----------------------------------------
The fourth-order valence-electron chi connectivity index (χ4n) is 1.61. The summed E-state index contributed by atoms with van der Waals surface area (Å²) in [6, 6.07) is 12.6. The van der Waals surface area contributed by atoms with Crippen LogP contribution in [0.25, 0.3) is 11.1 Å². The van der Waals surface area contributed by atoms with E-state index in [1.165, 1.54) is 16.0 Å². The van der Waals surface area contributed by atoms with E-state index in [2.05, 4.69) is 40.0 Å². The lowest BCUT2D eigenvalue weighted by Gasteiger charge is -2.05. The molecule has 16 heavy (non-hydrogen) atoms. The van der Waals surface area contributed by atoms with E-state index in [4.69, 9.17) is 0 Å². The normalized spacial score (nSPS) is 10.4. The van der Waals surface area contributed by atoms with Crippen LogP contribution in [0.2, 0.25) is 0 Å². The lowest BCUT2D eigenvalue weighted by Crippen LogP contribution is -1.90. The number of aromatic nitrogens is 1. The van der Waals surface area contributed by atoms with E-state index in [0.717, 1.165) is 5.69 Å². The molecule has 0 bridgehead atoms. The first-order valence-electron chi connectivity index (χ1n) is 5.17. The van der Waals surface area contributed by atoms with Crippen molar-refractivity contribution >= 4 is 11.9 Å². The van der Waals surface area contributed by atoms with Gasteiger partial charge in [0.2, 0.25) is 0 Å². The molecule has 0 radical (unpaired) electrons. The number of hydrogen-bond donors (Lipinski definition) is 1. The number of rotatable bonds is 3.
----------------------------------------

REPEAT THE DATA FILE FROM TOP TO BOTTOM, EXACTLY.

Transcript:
The fourth-order valence-electron chi connectivity index (χ4n) is 1.61. The summed E-state index contributed by atoms with van der Waals surface area (Å²) in [6, 6.07) is 12.6. The van der Waals surface area contributed by atoms with Crippen LogP contribution in [0.25, 0.3) is 11.1 Å². The van der Waals surface area contributed by atoms with E-state index in [1.165, 1.54) is 16.0 Å². The van der Waals surface area contributed by atoms with E-state index in [2.05, 4.69) is 40.0 Å². The lowest BCUT2D eigenvalue weighted by Gasteiger charge is -2.05. The molecule has 16 heavy (non-hydrogen) atoms. The van der Waals surface area contributed by atoms with E-state index in [4.69, 9.17) is 0 Å². The normalized spacial score (nSPS) is 10.4. The van der Waals surface area contributed by atoms with Crippen LogP contribution in [0.2, 0.25) is 0 Å². The lowest BCUT2D eigenvalue weighted by Crippen LogP contribution is -1.90. The number of aromatic nitrogens is 1. The van der Waals surface area contributed by atoms with E-state index in [0.717, 1.165) is 5.69 Å². The molecule has 0 bridgehead atoms. The first-order valence-electron chi connectivity index (χ1n) is 5.17. The van der Waals surface area contributed by atoms with Crippen molar-refractivity contribution >= 4 is 11.9 Å². The van der Waals surface area contributed by atoms with Gasteiger partial charge in [0.2, 0.25) is 0 Å². The molecule has 0 radical (unpaired) electrons. The number of hydrogen-bond donors (Lipinski definition) is 1. The number of rotatable bonds is 3.